Consistent with the Board vote that created the Task Force and the federal Race to the Top requirements, student learning and growth will be a significant factor in educator evaluations. The Task Force has debated various ways in which student performance may be measured, its inclusion along with other measures of educator effectiveness 1, and the interpretation of the term "significant." The use of student learning and growth measures as part of an evaluation system is a new factor in educator evaluation, with an evolving research base. States and districts across the country are taking a variety of approaches to meeting this criterion.

    In Massachusetts, MCAS growth data is available for approximately 17 percent of teachers. Additional measures of student performance in non-MCAS grades and subjects will need to be developed. The Board will need to consider these challenges in establishing a new regulatory framework that is rigorous, fair, and based on appropriate measures of educator effectiveness. In addition, the new framework needs to be both practicable to administer and credible to the public and the field.

  2. Implementation recommendations

    The success of the new evaluation framework, once promulgated in regulations, will depend on how it is implemented in districts across the Commonwealth. As such, we must see to it that there are adequate supports available to districts so that they can move evaluation from a compliance exercise to one that promotes thoughtful educator reflection and provides practitioners with the feedback they need for continuous professional growth and improvement. In addition, supervisors need training and time to conduct reliable observations and effective evaluations. Accordingly, the Task Force's report will address issues of capacity, training, and supervisor/supervisee ratios.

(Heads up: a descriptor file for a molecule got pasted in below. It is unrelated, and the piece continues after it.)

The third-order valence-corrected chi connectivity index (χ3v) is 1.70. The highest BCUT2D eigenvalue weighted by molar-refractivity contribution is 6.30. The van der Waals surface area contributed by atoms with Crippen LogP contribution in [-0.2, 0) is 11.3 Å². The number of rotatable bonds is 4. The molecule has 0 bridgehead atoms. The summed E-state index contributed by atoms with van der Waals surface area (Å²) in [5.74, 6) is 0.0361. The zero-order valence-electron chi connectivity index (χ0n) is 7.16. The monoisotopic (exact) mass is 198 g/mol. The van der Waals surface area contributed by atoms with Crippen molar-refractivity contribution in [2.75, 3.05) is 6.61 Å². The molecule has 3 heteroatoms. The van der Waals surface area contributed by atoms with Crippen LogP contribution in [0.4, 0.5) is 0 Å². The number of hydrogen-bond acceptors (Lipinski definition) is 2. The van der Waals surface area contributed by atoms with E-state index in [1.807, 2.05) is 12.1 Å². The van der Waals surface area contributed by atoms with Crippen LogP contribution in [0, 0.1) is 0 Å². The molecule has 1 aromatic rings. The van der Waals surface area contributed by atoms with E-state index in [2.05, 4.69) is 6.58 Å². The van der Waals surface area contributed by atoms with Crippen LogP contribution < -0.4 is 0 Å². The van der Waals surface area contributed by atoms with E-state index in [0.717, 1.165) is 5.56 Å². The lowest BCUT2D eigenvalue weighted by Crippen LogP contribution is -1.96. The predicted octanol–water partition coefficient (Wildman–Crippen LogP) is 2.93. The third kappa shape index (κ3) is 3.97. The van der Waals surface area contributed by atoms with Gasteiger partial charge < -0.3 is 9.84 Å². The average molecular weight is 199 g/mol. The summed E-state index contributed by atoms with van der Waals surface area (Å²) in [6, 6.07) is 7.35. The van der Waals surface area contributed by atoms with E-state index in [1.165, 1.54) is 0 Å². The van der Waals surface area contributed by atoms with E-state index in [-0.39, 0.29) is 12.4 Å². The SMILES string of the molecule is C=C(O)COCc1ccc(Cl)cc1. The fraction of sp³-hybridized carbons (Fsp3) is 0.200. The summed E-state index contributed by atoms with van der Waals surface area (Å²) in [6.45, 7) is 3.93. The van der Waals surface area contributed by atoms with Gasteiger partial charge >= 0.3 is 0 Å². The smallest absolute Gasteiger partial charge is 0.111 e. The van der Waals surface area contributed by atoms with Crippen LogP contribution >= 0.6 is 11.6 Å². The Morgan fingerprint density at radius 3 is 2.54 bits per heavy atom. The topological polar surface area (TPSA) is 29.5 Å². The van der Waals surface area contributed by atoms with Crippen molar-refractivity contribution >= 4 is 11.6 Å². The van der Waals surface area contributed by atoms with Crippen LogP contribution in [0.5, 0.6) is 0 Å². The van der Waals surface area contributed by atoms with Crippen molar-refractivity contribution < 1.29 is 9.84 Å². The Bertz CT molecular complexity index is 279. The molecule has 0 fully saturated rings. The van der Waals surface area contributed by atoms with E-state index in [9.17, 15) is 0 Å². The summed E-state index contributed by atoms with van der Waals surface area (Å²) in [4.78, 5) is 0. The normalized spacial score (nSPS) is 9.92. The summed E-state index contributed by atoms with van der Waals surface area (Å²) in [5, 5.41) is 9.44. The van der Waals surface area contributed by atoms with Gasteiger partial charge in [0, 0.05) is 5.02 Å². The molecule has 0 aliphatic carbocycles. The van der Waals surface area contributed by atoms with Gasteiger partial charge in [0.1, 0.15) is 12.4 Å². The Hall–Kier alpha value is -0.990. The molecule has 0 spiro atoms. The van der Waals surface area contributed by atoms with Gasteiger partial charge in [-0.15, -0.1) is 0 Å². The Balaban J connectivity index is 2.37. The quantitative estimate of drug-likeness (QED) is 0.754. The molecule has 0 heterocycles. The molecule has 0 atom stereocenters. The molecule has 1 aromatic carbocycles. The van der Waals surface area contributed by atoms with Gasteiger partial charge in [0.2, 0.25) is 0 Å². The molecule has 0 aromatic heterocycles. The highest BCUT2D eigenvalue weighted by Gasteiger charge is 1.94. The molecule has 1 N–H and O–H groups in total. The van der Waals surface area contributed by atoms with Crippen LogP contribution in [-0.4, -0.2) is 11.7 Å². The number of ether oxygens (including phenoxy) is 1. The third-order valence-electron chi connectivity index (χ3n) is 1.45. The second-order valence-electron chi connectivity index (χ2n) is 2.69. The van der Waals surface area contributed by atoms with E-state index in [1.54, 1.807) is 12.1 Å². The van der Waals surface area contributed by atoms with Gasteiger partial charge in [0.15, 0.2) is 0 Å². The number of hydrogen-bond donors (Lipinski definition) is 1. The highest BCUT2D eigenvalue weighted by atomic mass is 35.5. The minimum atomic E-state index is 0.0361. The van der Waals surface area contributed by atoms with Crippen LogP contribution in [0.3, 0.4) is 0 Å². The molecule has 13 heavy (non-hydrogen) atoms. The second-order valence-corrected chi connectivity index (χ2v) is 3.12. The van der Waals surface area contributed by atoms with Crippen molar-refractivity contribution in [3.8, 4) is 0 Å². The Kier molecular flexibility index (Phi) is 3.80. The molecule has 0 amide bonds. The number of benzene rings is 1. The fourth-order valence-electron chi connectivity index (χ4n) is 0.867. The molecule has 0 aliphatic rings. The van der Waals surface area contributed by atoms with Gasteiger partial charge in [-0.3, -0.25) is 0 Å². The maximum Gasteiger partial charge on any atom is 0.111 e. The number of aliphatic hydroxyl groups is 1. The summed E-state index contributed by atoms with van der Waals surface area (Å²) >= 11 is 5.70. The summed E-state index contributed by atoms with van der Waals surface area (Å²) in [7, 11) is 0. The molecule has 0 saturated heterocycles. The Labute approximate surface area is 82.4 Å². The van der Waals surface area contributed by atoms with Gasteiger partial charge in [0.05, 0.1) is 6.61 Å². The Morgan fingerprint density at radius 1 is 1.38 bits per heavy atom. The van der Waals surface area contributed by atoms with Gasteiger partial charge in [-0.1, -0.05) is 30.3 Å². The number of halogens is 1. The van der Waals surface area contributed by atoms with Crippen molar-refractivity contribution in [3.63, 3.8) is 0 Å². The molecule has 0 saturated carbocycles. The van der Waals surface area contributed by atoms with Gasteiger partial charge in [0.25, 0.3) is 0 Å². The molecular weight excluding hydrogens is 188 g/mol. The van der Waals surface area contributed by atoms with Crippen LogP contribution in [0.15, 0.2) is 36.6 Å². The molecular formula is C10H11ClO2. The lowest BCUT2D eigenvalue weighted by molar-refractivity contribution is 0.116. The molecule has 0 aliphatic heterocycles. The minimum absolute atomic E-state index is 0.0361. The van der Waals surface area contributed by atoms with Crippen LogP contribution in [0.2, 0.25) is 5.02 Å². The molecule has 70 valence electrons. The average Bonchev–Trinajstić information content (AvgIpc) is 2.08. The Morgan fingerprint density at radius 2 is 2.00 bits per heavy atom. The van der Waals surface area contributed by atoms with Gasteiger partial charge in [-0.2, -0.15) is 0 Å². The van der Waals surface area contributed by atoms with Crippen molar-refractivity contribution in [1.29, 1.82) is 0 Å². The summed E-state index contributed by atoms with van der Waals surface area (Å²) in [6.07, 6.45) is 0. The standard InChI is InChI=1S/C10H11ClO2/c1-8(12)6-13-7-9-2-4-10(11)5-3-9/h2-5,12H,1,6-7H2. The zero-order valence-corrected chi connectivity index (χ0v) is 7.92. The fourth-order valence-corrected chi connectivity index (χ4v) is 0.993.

At the state level, we can facilitate this work by providing training support to districts, by identifying best practices as the new regulatory framework is brought online, by building a career ladder for teachers within the licensure system, and via other tools and forms of technical assistance.

    The Department will develop a model evaluation system that may be adopted or adapted by districts. The system will conform to the statewide regulations and provide an option for Level 4 schools and districts that will need to have new evaluation systems in place by the 2011-2012 school year. Other districts may also choose to adopt or adapt this model, which will be accompanied by draft contract language, as a less effort-intensive alternative to developing their own systems de novo or modifying existing systems to fit the new regulatory requirements. An important benefit of adopting such a model is it that it provides a more consistent approach to educator evaluation across districts.

Conclusion

As stated in the December 2010 update to the Board, improving educator evaluation is an important lever for strengthening teaching and learning statewide, and in so doing helping to close proficiency gaps. New evaluation regulations will be a significant step in advancing a reform agenda that is meaningful and leads to improved student learning, the professional growth of educators, and more systemic approaches to increasing educator effectiveness at the school, district, and state levels.

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Last Updated: January 18, 2011